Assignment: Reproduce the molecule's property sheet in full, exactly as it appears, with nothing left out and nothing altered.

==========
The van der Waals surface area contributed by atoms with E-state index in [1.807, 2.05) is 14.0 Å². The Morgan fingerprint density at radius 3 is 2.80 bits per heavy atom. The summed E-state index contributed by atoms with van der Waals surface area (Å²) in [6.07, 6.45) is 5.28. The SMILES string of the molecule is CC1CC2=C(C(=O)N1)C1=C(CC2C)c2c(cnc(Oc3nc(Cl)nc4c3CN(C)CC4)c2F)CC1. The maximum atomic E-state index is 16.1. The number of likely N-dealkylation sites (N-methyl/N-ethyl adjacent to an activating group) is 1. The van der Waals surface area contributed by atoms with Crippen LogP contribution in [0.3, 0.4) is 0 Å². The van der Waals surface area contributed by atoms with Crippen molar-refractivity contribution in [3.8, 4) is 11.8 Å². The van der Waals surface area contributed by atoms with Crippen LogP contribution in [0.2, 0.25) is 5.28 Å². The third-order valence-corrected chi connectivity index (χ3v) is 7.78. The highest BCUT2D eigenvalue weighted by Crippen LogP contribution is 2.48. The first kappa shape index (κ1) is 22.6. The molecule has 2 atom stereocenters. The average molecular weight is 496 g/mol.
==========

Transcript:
The van der Waals surface area contributed by atoms with E-state index in [1.807, 2.05) is 14.0 Å². The Morgan fingerprint density at radius 3 is 2.80 bits per heavy atom. The summed E-state index contributed by atoms with van der Waals surface area (Å²) in [6.07, 6.45) is 5.28. The SMILES string of the molecule is CC1CC2=C(C(=O)N1)C1=C(CC2C)c2c(cnc(Oc3nc(Cl)nc4c3CN(C)CC4)c2F)CC1. The maximum atomic E-state index is 16.1. The number of likely N-dealkylation sites (N-methyl/N-ethyl adjacent to an activating group) is 1. The van der Waals surface area contributed by atoms with Crippen LogP contribution in [0.3, 0.4) is 0 Å². The van der Waals surface area contributed by atoms with Crippen molar-refractivity contribution in [3.8, 4) is 11.8 Å². The van der Waals surface area contributed by atoms with Crippen LogP contribution in [0.2, 0.25) is 5.28 Å². The third-order valence-corrected chi connectivity index (χ3v) is 7.78. The highest BCUT2D eigenvalue weighted by Crippen LogP contribution is 2.48. The first kappa shape index (κ1) is 22.6. The molecule has 2 atom stereocenters. The average molecular weight is 496 g/mol.